Ring Rust

By Mac M. Martirossian, CPA

In my corporate experience, what separated the true leaders of companies I observed and worked with, where those individuals who left the comfort of their office and entered the front lines.  And the more they were on the front lines, the more they were connected with the heart of the business.

The practice of getting in touch with the core of a business is especially important when the economy is in a downturn and customers are on the run.  Is it any surprise that CBS introduced Boss Undercover, during the recession, to highlight the importance of CEOs leaving the back office to join the rank and file in the front office?

Unfortunately, many heads of companies still remain at HQ, and this lack of closeness to the customer produces Ring Rust, a term popularized in the sport of boxing, when a competitor fails to practice and over time……gets knocked out.

The owner of one of my current clients is a sales professional.   At least once a month, he will run an appointment, which means spending 2+ hours in a customer’s home to make a sale.  As a result, he is in touch with his customer’s needs, understands the challenges facing his sales reps, and commands the respect of his team, because he is on the front lines.  Additionally, he keeps the ring rust away from his selling skills.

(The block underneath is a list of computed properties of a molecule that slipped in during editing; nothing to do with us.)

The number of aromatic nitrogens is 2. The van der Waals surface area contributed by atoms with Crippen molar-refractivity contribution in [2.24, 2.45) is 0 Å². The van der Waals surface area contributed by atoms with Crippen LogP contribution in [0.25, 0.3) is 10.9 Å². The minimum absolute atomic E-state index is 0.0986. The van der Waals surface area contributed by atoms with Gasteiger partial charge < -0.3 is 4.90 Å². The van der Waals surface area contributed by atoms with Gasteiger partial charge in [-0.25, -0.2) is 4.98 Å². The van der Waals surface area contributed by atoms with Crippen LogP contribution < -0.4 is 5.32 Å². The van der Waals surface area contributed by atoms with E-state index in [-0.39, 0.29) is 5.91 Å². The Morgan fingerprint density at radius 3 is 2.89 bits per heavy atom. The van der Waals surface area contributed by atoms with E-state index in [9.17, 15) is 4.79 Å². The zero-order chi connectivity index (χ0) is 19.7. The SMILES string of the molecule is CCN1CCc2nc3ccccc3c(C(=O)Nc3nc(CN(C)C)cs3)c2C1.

1. Get out of your comfort zone.  Leadership is growing through discomfort.  It is not easy to get on a plane or in a car and get to the front lines.  It can be time consuming and draining.
  2. Get in touch with customers.  The more layers between the customer and the CEO, the more the risk in being out of touch with the business.  In the example of my client sited here, there are only two layers; in the case of last corporate position, there were five.
  3. Get passionate with your craft.  If your business hinges on sales and you have a leadership position, get in touch with the selling side of the business.  If marketing drives your business, get immersed in that area.  Prevent ring rust, by getting deeply ingrained in that area of the business that makes a difference.  E-mails, meetings and conference calls are inhibitors.

Leadership starts with putting your own position at risk, by stepping out of your comfort zone and into the front lines.  When you do so, be prepared to take action on what you hear from the constituents that matter—your customers, and you will avoid ring rust from knocking you out.

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